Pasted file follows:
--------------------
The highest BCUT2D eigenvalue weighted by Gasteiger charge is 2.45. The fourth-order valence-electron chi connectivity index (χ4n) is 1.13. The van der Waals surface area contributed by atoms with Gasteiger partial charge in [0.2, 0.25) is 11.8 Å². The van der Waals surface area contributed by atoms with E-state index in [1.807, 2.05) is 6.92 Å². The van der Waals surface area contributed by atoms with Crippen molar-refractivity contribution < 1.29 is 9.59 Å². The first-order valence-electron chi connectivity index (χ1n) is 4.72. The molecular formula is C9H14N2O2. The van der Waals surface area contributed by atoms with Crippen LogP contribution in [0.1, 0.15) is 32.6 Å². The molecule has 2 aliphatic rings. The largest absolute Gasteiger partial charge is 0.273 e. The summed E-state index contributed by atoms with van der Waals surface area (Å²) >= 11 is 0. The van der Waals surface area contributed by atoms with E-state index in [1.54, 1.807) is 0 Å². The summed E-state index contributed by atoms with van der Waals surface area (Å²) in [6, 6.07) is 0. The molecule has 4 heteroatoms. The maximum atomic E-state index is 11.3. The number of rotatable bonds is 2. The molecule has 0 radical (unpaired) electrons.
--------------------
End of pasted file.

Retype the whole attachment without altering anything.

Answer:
The highest BCUT2D eigenvalue weighted by Gasteiger charge is 2.45. The fourth-order valence-electron chi connectivity index (χ4n) is 1.13. The van der Waals surface area contributed by atoms with Gasteiger partial charge in [0.2, 0.25) is 11.8 Å². The van der Waals surface area contributed by atoms with E-state index in [1.807, 2.05) is 6.92 Å². The van der Waals surface area contributed by atoms with Crippen molar-refractivity contribution < 1.29 is 9.59 Å². The first-order valence-electron chi connectivity index (χ1n) is 4.72. The molecular formula is C9H14N2O2. The van der Waals surface area contributed by atoms with Crippen LogP contribution in [0.1, 0.15) is 32.6 Å². The molecule has 2 aliphatic rings. The largest absolute Gasteiger partial charge is 0.273 e. The summed E-state index contributed by atoms with van der Waals surface area (Å²) >= 11 is 0. The van der Waals surface area contributed by atoms with E-state index in [1.54, 1.807) is 0 Å². The summed E-state index contributed by atoms with van der Waals surface area (Å²) in [6, 6.07) is 0. The molecule has 4 heteroatoms. The maximum atomic E-state index is 11.3. The number of rotatable bonds is 2. The molecule has 0 radical (unpaired) electrons.